Candidacy Fosters A Debate On Race
Thursday, July 6, 2006
David Yassky has a solid résumé, lots of campaign cash and plenty of ideas for improving the slice of Brooklyn he wants to represent in Congress. In another Democratic stronghold, he might be the runaway favorite.
But in New York's 11th District, Yassky's candidacy has touched off a controversy about race and turned a sleepy primary contest into an emotionally charged debate over minority political representation. The 11th District is one of the dozens of majority-black seats created in the aftermath of the landmark 1965 Voting Rights Act. And Yassky, unlike his three primary opponents, is white.
The City Council member's bid has not been well received by the district's black establishment. Rep. Major R. Owens (D), the retiring 12-term incumbent, labeled Yassky a "colonizer." Local black leaders have staged events to pressure the 42-year-old Brooklyn Democrat out of the race. A Web site was launched. Al Sharpton is calling on prominent white politicians, including Sen. Hillary Rodham Clinton (D-N.Y.), to take a stand against Yassky.
In the past 3 1/2 decades, the number of black-held House seats has increased fourfold, from 10 in 1970 to 40 today, a byproduct of the Voting Rights Act's intent to improve black participation in politics. Black House members hold senior status on committees including the tax-writing Ways and Means, the Judiciary and the Homeland Security committees. And the Congressional Black Caucus is an influential force within the Democratic Party.
But some Democrats have come to recognize the downside of these majority-black districts. For instance, they can spark racially polarized politics, pitting blacks against other minorities and whites, particularly as the districts become more gentrified and ethnically mixed.
In a black district of Memphis, a white candidate who is among 15 Democrats vying for the seat being vacated by Rep. Harold E. Ford Jr. (D-Tenn.) has encountered racial hostility similar to that experienced by Yassky. Stephen I. Cohen, a Tennessee state senator, said in an interview with a Jewish newspaper, the Forward, that he is entitled to the same treatment Ford, who is black, has sought as he campaigns statewide for the Senate. "Don't judge me by my race but by my record," Cohen said.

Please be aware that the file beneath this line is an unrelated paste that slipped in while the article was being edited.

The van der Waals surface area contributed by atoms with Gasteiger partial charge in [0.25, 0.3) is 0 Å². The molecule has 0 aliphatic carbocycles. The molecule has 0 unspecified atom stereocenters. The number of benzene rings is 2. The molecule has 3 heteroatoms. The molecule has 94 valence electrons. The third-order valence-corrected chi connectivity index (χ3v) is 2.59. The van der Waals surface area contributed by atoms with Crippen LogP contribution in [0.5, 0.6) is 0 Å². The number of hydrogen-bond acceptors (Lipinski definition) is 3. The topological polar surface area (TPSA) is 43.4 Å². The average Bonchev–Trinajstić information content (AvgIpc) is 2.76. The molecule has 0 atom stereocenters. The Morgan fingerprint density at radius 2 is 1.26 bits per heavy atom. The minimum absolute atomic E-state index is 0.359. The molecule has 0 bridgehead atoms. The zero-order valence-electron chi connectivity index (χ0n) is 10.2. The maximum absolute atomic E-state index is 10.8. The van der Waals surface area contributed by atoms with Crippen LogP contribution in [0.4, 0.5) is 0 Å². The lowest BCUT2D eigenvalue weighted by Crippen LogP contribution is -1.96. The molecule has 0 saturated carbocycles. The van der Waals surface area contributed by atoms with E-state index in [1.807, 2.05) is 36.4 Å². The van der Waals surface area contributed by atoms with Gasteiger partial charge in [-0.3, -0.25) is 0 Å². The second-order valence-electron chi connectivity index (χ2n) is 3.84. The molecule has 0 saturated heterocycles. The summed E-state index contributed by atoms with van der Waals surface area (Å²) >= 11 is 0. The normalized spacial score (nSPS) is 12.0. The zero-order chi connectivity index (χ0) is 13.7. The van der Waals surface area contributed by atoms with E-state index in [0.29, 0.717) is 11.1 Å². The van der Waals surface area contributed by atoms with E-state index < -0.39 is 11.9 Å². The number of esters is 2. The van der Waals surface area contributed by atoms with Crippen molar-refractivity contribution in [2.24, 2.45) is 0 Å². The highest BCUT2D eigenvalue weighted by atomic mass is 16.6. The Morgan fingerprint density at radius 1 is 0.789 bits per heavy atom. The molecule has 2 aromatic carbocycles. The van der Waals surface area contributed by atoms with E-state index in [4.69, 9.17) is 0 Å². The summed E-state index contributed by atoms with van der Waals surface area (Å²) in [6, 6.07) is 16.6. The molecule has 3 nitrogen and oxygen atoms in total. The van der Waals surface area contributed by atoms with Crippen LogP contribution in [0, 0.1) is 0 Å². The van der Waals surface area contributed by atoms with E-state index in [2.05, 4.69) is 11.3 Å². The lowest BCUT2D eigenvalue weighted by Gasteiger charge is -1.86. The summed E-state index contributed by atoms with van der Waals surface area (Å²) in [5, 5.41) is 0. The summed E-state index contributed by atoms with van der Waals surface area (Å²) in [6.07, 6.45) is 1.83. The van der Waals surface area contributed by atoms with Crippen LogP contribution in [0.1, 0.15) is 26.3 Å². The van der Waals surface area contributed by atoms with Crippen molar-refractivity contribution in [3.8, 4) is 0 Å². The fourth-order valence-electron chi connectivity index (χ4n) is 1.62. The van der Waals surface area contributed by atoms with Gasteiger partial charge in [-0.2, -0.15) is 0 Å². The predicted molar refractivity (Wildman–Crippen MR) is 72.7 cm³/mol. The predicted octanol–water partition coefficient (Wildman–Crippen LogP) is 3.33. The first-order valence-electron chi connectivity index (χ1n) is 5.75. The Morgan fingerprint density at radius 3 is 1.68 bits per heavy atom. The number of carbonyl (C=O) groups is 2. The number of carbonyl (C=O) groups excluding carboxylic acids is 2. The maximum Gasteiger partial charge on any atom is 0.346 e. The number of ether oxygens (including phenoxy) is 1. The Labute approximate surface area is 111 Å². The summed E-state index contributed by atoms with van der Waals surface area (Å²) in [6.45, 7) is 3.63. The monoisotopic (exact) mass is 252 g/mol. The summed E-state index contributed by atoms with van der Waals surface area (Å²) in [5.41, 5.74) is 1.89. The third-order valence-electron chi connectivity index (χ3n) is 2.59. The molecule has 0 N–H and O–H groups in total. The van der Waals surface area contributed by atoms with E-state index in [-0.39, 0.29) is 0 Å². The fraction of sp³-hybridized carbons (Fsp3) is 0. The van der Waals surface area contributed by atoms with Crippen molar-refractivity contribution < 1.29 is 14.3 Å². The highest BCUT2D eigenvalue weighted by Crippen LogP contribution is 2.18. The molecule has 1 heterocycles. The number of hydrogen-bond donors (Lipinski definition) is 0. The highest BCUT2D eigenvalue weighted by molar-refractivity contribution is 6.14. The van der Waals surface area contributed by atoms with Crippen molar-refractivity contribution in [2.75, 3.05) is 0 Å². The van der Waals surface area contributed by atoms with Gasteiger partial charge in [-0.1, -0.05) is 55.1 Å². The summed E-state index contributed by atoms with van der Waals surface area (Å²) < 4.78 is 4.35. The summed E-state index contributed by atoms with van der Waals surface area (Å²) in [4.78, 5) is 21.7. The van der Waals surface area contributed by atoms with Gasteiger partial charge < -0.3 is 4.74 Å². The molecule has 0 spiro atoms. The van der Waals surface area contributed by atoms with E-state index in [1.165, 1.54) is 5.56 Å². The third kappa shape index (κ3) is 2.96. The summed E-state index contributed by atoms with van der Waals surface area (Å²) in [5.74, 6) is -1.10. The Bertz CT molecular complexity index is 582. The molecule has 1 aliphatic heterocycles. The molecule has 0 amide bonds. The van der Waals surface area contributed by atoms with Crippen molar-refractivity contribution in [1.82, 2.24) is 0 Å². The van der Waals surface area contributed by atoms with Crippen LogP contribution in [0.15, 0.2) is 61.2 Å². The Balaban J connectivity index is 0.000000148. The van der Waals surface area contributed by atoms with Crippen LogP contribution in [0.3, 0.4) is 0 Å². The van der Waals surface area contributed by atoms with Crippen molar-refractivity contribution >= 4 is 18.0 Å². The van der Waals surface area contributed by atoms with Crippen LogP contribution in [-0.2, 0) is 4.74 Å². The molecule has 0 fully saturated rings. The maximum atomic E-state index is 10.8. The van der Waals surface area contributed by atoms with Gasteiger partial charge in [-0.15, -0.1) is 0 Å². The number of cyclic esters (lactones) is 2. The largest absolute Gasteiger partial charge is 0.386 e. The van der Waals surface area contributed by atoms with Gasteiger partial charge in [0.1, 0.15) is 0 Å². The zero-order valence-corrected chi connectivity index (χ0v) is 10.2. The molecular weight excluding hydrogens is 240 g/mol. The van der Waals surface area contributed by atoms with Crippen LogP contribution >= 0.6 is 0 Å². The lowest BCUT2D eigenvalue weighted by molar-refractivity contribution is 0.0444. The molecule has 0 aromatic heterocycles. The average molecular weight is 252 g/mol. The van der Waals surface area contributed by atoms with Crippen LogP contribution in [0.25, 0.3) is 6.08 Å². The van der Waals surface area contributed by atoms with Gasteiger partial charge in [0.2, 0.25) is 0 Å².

Elsewhere, the "majority-minority" phenomenon has increased Republican strength by packing the Democrats' most loyal constituency inside fewer districts, allowing surrounding districts to become more white and Republican.
When Virginia's Republican-dominated legislature redrew its congressional boundaries in 2001, blacks were shifted from GOP Rep. J. Randy Forbes's Chesapeake area district to Democratic Rep. Robert C. "Bobby" Scott's majority-black district, which follows the James River from the Norfolk area to suburban Richmond.
In a 2001 special election before redistricting, Forbes narrowly defeated a black state senator, L. Louise Lucas, 52 percent to 48 percent. In 2002, after the boundaries were redrawn, Forbes won his seat with 98 percent of the vote. This year, when Democrats are positioned to possibly take back control of the House, Forbes is running unopposed.
Provisions of the Voting Rights Act, including a section related to legislative districts, are due to expire and are being debated in Congress. Some Southern lawmakers have protested extending special safeguards that apply to their states, but civil rights advocates assert that allowing the provisions to expire would be highly risky in light of recent cases of voting rights violations.
In fact, some want more protections for minority communities. In a February speech, Owens endorsed an idea called "power sharing," which recognizes "the necessity of minority participation in the decision making process," a step beyond the current laws that protect minority rights.
But some Democratic strategists have begun to question whether strict adherence to a 40-year-old model of minority-dominated districts could be hurting the party in the long term. Rep. Rahm Emanuel (Ill.), chairman of the Democratic Congressional Campaign Committee, said that at one time it made sense for the courts and state legislatures to carve out majority-black districts to break racially discriminatory practices, primarily in the South.